A model of the galaxy NGC 128, based on a Hubble Space Telescope image. Credit: B. Ciambur (Swinburne University of Technology)
"We expect the galaxies' surprising anatomy will provide us with a unique view into their pasts. Deciphering their history can tell us about transformations that galaxies like our own Milky Way might experience."

Astronomers believe that peanut shaped bulges are linked to the bar-shaped distribution of stars that is observed across the centres of many rotating galaxy discs. Each of the two galaxies observed contain two such bars, and it is thought that one way the peanut shaped structures may arise is when these bars of stars bend above and below the galaxy's central disc.

"The instability mechanism may be similar to water running through a garden hose: when the water pressure is low, the hose remains still (stars stay on their usual orbits), but when the pressure is high the hose starts to bend (stellar orbits bend outside of the disc plane)," says Mr Ciambur.

The galaxy NGC 128 is viewed with its disc in an edge-on orientation in this SDSS false-colour image. A (peanut shell)-shaped bulge can be seen around the thin disc. Its inner peanut shell is 5 times smaller.  Credit: Sloan Digital Sky Survey / B.Ciambur (Swinburne University of Technology) / NASA / ESA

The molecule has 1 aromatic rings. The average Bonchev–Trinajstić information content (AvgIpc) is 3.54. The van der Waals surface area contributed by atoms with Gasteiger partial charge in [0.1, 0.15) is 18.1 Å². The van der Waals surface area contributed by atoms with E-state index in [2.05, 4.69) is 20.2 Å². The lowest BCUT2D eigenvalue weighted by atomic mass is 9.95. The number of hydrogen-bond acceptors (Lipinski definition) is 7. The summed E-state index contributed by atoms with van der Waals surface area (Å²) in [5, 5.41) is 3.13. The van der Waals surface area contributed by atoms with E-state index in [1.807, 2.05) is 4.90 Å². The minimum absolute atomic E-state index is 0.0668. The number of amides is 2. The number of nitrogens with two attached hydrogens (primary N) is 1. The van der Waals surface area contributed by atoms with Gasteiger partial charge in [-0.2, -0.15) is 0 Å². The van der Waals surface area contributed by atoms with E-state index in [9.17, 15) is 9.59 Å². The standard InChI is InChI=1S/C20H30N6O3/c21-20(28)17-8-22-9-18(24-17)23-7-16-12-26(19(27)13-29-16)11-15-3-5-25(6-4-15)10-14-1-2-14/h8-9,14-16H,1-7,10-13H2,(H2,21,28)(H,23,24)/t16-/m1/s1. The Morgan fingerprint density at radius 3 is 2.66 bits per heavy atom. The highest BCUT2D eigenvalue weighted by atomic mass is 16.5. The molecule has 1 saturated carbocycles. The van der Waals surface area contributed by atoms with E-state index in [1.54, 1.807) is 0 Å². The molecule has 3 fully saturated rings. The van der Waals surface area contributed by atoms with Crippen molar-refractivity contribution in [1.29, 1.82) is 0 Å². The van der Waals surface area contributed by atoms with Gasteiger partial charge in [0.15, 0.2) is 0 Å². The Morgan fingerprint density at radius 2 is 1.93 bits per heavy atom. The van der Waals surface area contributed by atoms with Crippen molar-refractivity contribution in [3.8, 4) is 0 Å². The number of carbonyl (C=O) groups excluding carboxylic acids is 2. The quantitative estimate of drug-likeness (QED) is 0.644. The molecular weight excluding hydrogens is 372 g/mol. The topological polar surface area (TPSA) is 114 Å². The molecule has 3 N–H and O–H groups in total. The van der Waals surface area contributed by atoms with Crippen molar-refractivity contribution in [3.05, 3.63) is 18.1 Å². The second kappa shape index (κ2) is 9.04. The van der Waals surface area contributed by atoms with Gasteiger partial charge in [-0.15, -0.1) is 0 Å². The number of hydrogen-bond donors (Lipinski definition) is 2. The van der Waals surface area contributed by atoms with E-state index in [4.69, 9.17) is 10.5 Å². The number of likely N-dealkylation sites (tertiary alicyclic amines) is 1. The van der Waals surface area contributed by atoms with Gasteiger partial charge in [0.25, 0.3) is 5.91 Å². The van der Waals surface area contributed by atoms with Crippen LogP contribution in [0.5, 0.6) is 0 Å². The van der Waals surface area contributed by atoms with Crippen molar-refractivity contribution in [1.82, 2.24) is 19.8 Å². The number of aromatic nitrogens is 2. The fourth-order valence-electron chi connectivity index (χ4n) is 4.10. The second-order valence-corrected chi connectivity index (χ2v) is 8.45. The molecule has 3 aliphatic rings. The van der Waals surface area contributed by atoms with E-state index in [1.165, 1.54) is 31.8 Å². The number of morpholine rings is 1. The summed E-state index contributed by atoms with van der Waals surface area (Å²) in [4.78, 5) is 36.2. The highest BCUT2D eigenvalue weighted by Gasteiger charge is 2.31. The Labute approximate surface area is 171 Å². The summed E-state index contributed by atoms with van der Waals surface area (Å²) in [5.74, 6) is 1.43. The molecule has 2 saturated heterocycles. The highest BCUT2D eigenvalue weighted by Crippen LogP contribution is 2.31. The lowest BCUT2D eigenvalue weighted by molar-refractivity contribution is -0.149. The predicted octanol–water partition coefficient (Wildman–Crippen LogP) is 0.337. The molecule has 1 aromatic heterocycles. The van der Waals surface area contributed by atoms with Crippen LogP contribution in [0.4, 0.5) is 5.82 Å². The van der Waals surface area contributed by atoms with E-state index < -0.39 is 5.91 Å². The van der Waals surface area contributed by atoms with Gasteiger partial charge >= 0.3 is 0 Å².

"By directly comparing real galaxies with state-of-the-art simulations, we hope to better understand how evolve," says Mr Ciambur. "The discovery is exciting because it will enable us to more fully test the growth of bars over time, including their lengths, rotation speeds, and periods of instability.

The study may also shed new light on the peanut-shaped bulge of our own Milky Way galaxy, which some astronomers suspect contains two stellar bars.